Posted by wldcmd on Nov 25, 2013 at 5:09pm

thanks everyone to your replies

Posted by adhdboy on Nov 26, 2013 at 4:07am

It’s always best to read the pharmacy inserts that come in the bag with the meds you pick up.  Another great source of information for me was the MedWatch database on the FDA website.  All medications are different. Sometimes medications work for a period of time but children are growing and developing and therefore constantly changing.  In my experience with medication those that “worked” best for my son in school had the most serious side effects.  After the self mutilating behavior (when he was 5) the tics (in the 4th grade) then the hallucinations in the 5th grade I decided to try another route. I know a few children that seem to benefit from medication but I know others that haven’t.  You know your child.  Be aware of the potential side effects, talk openly with your child, and watch them carefully in order to make the best decision. Sanford Newmark is a good resource-he’s a regular contributor to ADDitude Magazine; there are webcasts on their site as well as videos on YouTube.  He was right on point for me. I hope this helps.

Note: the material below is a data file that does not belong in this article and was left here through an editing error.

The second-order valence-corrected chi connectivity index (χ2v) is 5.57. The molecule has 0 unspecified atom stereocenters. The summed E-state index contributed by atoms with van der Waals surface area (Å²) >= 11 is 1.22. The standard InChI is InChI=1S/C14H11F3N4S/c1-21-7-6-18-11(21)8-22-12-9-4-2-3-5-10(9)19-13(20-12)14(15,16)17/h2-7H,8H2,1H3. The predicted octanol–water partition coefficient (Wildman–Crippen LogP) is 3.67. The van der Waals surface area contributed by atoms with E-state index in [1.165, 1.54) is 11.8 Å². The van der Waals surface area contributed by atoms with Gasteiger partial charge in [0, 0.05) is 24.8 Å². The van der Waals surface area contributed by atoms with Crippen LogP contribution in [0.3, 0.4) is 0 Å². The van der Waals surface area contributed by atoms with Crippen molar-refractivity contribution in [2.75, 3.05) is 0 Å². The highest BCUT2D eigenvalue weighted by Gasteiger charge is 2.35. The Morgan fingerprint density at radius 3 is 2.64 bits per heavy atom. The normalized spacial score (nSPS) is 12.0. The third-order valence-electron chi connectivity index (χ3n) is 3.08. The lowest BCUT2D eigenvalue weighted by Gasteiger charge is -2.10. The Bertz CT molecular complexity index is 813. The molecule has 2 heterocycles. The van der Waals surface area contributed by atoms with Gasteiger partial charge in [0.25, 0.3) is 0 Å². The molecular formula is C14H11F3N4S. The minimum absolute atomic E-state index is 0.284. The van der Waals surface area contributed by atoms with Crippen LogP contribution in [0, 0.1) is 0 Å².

Posted by chazezra on Nov 27, 2013 at 4:02am

If you are the parent of an AD/HD child it is a good idea to do some basic reading on suicide-prevention.  There may be a small added risk with meds - sometimes the SSRI types (e.g. Wellbutrin/Buproprion) can have mood - altering side effects if they knock serotonin or other levels too far out of whack. 

But the real risk factor is the AD/HD itself. People with AD/HD are about five times more likely to kill ourselves than members of the general population.  That risk comes from a variety of factors and not just a single one.  We are predisposed to depressive and obsessive thinking for both psychological and neurological reasons.  We are also at risk for substance abuse (from the AD/HD, not from stimulant meds) and this can be a risk factor.  Hyperfocus can be a bad thing if what you are focusing on is too depressing.  We are also emotionally intense and impulsive, which is an added risk if impulsive means such as firearms are easily available.